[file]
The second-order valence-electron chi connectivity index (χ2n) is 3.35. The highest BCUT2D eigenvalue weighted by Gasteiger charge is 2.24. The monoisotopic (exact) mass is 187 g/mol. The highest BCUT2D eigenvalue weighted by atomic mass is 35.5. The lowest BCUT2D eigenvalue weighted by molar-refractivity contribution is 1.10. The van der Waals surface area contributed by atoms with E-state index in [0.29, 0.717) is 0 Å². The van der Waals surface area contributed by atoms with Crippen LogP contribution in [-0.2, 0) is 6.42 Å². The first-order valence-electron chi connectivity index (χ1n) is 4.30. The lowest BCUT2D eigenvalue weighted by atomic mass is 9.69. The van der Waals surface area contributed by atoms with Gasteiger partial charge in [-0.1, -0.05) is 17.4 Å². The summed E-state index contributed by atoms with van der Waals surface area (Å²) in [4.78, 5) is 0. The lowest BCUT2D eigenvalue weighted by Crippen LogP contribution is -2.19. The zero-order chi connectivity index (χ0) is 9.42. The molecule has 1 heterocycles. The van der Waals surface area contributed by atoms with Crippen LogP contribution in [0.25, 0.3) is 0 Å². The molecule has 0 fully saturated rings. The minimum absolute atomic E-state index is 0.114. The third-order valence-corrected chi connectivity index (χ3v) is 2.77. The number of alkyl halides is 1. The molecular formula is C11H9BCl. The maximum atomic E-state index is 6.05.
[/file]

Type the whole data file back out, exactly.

The second-order valence-electron chi connectivity index (χ2n) is 3.35. The highest BCUT2D eigenvalue weighted by Gasteiger charge is 2.24. The monoisotopic (exact) mass is 187 g/mol. The highest BCUT2D eigenvalue weighted by atomic mass is 35.5. The lowest BCUT2D eigenvalue weighted by molar-refractivity contribution is 1.10. The van der Waals surface area contributed by atoms with E-state index in [0.29, 0.717) is 0 Å². The van der Waals surface area contributed by atoms with Crippen LogP contribution in [-0.2, 0) is 6.42 Å². The first-order valence-electron chi connectivity index (χ1n) is 4.30. The lowest BCUT2D eigenvalue weighted by atomic mass is 9.69. The van der Waals surface area contributed by atoms with Gasteiger partial charge in [-0.1, -0.05) is 17.4 Å². The summed E-state index contributed by atoms with van der Waals surface area (Å²) in [4.78, 5) is 0. The lowest BCUT2D eigenvalue weighted by Crippen LogP contribution is -2.19. The zero-order chi connectivity index (χ0) is 9.42. The molecule has 1 heterocycles. The van der Waals surface area contributed by atoms with Crippen LogP contribution in [0.25, 0.3) is 0 Å². The molecule has 0 fully saturated rings. The minimum absolute atomic E-state index is 0.114. The third-order valence-corrected chi connectivity index (χ3v) is 2.77. The number of alkyl halides is 1. The molecular formula is C11H9BCl. The maximum atomic E-state index is 6.05.